In 1880s Paris, a doctor encounters a statuette that can drive men mad, secret societies, and a bridge between worlds that threatens disastrous consequences. Throughout, he is assisted and opposed by historical figures such as Charlie Dickens, the son living in his late father's shadow, a young Sigmund Freud and the ghost of the Marquis de Sade.
"Walter Hunt always keeps you reading and makes you think."Harry Turtledove
The Sound of Rain
It was raining: not the gentle shower on some pastoral meadow, but the cold, miserable sort that visited London on an irregular basis, turning the dirty streets into muddy ones and, when accompanied by wind blowing through the spaces between buildings, defying even the most sturdy umbrellas and warmest greatcoats.
His father had written about rain: it was tears upon the dust of earth, he'd said in Great Expectations, in one of his most maudlin moments. Charley had never liked that book, which was altogether overfull with maudlin moments.
It was like everything else that had to do with his famous parent: admiration mixed with annoyance. Time, and the ability to finally step out of Charles Dickens' enormous and all-encompassing shadow, had dulled that but not completely removed it.
When he alighted from the cab, Robert Grant was waiting for him, as sturdy an umbrella as was sold in London held above his head, indifferent to the wind and rain. They walked up the three steps and knocked on the main door of the Regent Street house before them; when there was no answer, Grant shrugged and turned the door-handle, finding it open. They stepped inside, out of the rain.
"It's quiet," Charley Dickens said, as they closed the outer door.
"The rain makes a lot of noise," Grant noted. "If that's what you mean."
"It's not. It's quiet on another level."
"If you say so."
Charley removed his Oxford glasses and wiped them on his sleeve, then perched them on his nose; they removed their hats, and he spent a moment gazing at himself in an ornate wall-mirror with a tarnished frame. The gaslights had been lit; even absent a greeting at the door, they were expected.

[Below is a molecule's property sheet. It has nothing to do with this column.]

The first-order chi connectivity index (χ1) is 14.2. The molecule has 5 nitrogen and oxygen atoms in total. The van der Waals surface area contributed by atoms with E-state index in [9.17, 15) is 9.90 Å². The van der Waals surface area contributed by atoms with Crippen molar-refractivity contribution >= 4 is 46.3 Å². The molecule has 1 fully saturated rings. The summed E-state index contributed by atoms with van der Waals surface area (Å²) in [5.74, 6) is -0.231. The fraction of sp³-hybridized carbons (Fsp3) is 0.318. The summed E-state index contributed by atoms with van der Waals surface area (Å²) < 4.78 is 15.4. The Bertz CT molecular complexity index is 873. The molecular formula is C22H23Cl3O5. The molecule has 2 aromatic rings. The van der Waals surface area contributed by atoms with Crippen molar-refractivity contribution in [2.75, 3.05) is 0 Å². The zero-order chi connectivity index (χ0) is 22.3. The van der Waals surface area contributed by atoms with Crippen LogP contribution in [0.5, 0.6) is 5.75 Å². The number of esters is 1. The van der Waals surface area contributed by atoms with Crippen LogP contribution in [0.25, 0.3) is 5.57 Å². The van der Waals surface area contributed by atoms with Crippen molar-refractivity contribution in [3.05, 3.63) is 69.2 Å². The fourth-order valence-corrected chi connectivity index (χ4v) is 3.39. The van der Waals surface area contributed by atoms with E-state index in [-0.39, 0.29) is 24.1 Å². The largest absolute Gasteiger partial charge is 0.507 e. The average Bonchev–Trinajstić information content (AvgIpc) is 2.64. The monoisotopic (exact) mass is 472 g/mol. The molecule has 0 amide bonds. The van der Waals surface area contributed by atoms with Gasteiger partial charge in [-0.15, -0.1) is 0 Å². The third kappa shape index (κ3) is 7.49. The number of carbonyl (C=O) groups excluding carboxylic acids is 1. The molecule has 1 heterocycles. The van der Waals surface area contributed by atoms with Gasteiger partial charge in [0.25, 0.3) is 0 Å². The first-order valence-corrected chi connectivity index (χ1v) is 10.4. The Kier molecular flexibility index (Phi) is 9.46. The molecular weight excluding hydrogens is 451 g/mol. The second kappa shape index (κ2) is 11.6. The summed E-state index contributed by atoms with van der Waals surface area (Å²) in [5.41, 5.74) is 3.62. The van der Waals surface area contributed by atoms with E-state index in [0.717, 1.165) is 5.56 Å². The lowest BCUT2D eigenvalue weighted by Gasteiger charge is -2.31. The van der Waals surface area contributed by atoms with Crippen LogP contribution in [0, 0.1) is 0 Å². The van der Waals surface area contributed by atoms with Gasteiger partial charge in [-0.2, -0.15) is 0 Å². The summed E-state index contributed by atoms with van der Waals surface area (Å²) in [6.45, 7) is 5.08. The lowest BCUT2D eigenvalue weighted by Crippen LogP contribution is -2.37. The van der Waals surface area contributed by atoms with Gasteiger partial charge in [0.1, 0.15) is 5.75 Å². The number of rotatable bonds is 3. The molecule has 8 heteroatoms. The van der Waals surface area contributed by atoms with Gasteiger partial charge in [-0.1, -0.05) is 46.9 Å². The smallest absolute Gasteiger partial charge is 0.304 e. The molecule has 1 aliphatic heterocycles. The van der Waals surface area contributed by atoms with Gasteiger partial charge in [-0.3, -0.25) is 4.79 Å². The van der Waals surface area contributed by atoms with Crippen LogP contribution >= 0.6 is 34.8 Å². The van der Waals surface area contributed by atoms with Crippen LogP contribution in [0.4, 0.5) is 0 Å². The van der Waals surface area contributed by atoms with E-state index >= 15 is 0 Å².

The air in the apartment was still, as if it had not been disturbed in some time. They went down the hall and through a doorway into a spacious drawing room. The furniture was all draped and covered; four portraits hung over the mantel, each draped in black. The third was of his father: a rather generous depiction—sat for when he was at his peak, the greatest writer of the English language, beloved by millions—not at all like Charley's last recollection of him.
One man stood in the room, his back to Charley and Grant, looking out one of the broad windows at the rain pelting down on London. At their entry, he turned to face them.
"Reverend," Charley said.
"Dickens." Reverend William Davey nodded. "Good of you to come."
Davey was an elderly man, dressed in the somber attire of a country vicar; he was the sort to whom no one would give a second thought while passing him on the street.
Charley Dickens knew better. He could feel Davey's power. In the absence of any other mesmeric sensation—the house was seemingly well-insulated from that—he felt it even from across the large room.